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graham1945

PAT testing

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This ^^^^^

You'd be amazed how many venues / hotels / theatres don't have their certificates to hand when they ask you for
your PAT stuff.

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This comes up every time pat testing is mentioned and its total nonsense, chances are the bar staff or person organising the bands won't have documents such as the fixed wiring certificates, if it's a brewery owned venue the documents will be kept on file at a head office or more likely purely an electronic copy sent direct from the electrician that tested it to the venues owner usually to send to the insurance company and local authority as part of an entertainments licence application.

FWIW if you really want to ask for one it's called an "electrical installation condition report", them having one or not carries no value regarding your gear being PAT tested or not if they've requested it before you play.

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[quote name='graham1945' timestamp='1485078903' post='3220866']
Hi, anyone have a ballpark cost of PAT testing a whole band's equipment, including main pa and monitors? Thanks in advance.
Graham
[/quote]

This was the original question anyway!

I'd say £30-40 plus a cup of tea for around 15-20 items.

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I regularly do the PAT testing for a well know, touring band. It initially started off as a favour from a friend, who is their Production/Tour manager, who knew I was qualified to do the job and also out of work at the time...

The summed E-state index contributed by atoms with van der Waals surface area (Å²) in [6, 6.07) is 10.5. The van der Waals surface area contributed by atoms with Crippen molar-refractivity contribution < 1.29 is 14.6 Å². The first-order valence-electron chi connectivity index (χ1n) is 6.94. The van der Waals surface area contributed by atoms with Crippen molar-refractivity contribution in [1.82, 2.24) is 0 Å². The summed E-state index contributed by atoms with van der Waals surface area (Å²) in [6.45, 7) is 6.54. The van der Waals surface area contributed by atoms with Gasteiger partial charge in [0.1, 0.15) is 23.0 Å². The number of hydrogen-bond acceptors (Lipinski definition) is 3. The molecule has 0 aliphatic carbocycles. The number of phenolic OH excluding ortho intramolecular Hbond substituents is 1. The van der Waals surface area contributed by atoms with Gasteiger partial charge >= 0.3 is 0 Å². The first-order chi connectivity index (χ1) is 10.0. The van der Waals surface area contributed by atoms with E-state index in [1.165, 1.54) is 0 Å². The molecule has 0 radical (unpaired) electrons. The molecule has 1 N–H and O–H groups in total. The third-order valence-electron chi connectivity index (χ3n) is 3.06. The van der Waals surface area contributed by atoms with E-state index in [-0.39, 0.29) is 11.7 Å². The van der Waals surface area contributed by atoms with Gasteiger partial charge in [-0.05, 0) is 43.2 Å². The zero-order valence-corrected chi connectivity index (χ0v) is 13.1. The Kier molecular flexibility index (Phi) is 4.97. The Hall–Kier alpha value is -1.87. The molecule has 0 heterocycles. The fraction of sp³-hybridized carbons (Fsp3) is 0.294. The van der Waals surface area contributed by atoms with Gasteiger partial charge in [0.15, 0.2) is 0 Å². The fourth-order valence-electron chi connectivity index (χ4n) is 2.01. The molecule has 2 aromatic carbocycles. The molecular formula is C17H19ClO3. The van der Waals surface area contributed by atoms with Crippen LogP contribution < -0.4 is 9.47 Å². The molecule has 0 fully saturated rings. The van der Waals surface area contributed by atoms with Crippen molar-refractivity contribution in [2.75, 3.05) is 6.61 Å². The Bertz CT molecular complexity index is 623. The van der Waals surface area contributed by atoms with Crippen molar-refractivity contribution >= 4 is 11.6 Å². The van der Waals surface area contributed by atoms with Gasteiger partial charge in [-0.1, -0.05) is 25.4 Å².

I've done the job every year since for them, despite explaining numerous times that it's not a legal requirement, but they still like to have it done to satisfy insurance and venues. When I first took on the job we found a lot of failures in the first couple of years - mostly mains cables, but other bits larger pieces of hardware, too. In recent years there have been very, very few items which fail, as we have weeded out all the broken kit. They also tour less these days, which helps the life of the equipment.

It's also worth bearing in mind that the PA test is a 'moment in time' record - if I test something today and it passes, that's great, but it doesn't guarantee that it'll still pass after being chucked about in the back of a van for 4 months.

Just to add - on the cost side of things, I charge £3 an item. However, all their kit is in flight-cases and I have to go into their warehouse store, hunt round & de-box everything myself, test it and then re-pack. Most of that £3 goes to cover the time it takes me to find the items, rather than doing the test. Usually takes me at least 2 full days to get round everything. If all the kit was laid out in front of me, it would probably be something like 50p a throw. The band have never quibbled the price, and I haven't changed it in 8 years.

Edited by Simon.

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Think of it as an MOT for electrical equipment. If you have one it means that your equipment has been inspected in the last 12 months and deemed safe and if used normally, highly likely to still be safe.

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PAT is there to show you have tested your equipment within the last 12 months. It does not guarantee safety. As with a car mot your car can be fine after the mot then breakdown 2 weeks later. That is when taking good care of kit and regular checks come into play.

Yes, PAT is not a legal requirement, BUT one big thing missing here is that if you have PLI and no PAT (or dodgy PAT) this can invalidate your PLI insurance, leaving you vunerable to potentially millions in damages, or even jail, should the worst happen.

For the sake of a few quid every year (it isn't much split between a band), pat test your kit, get pli and be safe.

Edited by la bam

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[quote name='la bam' timestamp='1485196352' post='3222017']